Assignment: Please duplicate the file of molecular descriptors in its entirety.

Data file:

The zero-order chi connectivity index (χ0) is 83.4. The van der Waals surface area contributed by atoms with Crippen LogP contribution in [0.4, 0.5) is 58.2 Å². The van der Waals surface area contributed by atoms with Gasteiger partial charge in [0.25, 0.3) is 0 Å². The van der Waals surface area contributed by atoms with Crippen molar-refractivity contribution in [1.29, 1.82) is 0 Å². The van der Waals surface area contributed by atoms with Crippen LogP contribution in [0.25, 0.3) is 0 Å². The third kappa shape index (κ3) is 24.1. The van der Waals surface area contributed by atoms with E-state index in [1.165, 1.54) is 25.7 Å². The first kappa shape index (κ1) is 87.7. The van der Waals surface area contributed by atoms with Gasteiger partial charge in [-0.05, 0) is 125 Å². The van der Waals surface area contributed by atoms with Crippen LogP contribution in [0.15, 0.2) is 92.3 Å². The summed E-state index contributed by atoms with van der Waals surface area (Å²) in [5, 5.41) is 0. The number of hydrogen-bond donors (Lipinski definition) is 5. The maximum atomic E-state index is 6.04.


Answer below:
The zero-order chi connectivity index (χ0) is 83.4. The van der Waals surface area contributed by atoms with Crippen LogP contribution in [0.4, 0.5) is 58.2 Å². The van der Waals surface area contributed by atoms with Gasteiger partial charge in [0.25, 0.3) is 0 Å². The van der Waals surface area contributed by atoms with Crippen molar-refractivity contribution in [1.29, 1.82) is 0 Å². The van der Waals surface area contributed by atoms with Crippen LogP contribution in [0.25, 0.3) is 0 Å². The third kappa shape index (κ3) is 24.1. The van der Waals surface area contributed by atoms with E-state index in [1.165, 1.54) is 25.7 Å². The first kappa shape index (κ1) is 87.7. The van der Waals surface area contributed by atoms with Gasteiger partial charge in [-0.05, 0) is 125 Å². The van der Waals surface area contributed by atoms with Crippen LogP contribution in [0.15, 0.2) is 92.3 Å². The summed E-state index contributed by atoms with van der Waals surface area (Å²) in [5, 5.41) is 0. The number of hydrogen-bond donors (Lipinski definition) is 5. The maximum atomic E-state index is 6.04.